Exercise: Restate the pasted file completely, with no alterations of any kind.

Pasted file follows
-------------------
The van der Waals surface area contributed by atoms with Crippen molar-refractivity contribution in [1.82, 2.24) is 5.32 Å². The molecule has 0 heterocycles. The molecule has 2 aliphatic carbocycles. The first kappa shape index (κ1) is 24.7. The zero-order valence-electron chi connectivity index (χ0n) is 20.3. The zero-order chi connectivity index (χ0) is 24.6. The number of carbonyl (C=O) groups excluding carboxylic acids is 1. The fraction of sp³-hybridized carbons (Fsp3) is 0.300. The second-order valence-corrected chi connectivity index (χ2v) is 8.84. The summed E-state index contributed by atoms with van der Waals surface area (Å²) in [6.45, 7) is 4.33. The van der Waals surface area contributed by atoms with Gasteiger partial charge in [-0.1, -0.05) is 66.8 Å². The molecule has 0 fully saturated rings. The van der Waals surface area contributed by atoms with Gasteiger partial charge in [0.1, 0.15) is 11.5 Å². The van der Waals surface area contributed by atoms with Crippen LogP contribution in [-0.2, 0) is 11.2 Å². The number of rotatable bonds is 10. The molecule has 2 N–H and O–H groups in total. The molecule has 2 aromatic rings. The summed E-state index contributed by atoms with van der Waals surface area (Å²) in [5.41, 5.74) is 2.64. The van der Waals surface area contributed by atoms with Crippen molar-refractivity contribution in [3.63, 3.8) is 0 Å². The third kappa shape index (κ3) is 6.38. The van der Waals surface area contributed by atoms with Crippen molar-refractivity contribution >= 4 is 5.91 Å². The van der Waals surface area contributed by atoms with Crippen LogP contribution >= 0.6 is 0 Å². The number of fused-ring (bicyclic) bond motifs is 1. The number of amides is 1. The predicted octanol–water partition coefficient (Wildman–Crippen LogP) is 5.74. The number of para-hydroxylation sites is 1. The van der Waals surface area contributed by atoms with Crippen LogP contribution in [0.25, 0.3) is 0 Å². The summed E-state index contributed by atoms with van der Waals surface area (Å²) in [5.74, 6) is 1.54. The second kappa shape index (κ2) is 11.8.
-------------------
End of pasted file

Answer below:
The van der Waals surface area contributed by atoms with Crippen molar-refractivity contribution in [1.82, 2.24) is 5.32 Å². The molecule has 0 heterocycles. The molecule has 2 aliphatic carbocycles. The first kappa shape index (κ1) is 24.7. The zero-order valence-electron chi connectivity index (χ0n) is 20.3. The zero-order chi connectivity index (χ0) is 24.6. The number of carbonyl (C=O) groups excluding carboxylic acids is 1. The fraction of sp³-hybridized carbons (Fsp3) is 0.300. The second-order valence-corrected chi connectivity index (χ2v) is 8.84. The summed E-state index contributed by atoms with van der Waals surface area (Å²) in [6.45, 7) is 4.33. The van der Waals surface area contributed by atoms with Gasteiger partial charge in [-0.1, -0.05) is 66.8 Å². The molecule has 0 fully saturated rings. The van der Waals surface area contributed by atoms with Gasteiger partial charge in [0.1, 0.15) is 11.5 Å². The van der Waals surface area contributed by atoms with Crippen LogP contribution in [-0.2, 0) is 11.2 Å². The number of rotatable bonds is 10. The molecule has 2 N–H and O–H groups in total. The molecule has 2 aromatic rings. The summed E-state index contributed by atoms with van der Waals surface area (Å²) in [5.41, 5.74) is 2.64. The van der Waals surface area contributed by atoms with Crippen molar-refractivity contribution in [3.63, 3.8) is 0 Å². The third kappa shape index (κ3) is 6.38. The van der Waals surface area contributed by atoms with Crippen molar-refractivity contribution >= 4 is 5.91 Å². The van der Waals surface area contributed by atoms with Crippen LogP contribution >= 0.6 is 0 Å². The number of fused-ring (bicyclic) bond motifs is 1. The number of amides is 1. The predicted octanol–water partition coefficient (Wildman–Crippen LogP) is 5.74. The number of para-hydroxylation sites is 1. The van der Waals surface area contributed by atoms with Crippen LogP contribution in [0.25, 0.3) is 0 Å². The summed E-state index contributed by atoms with van der Waals surface area (Å²) in [5.74, 6) is 1.54. The second kappa shape index (κ2) is 11.8.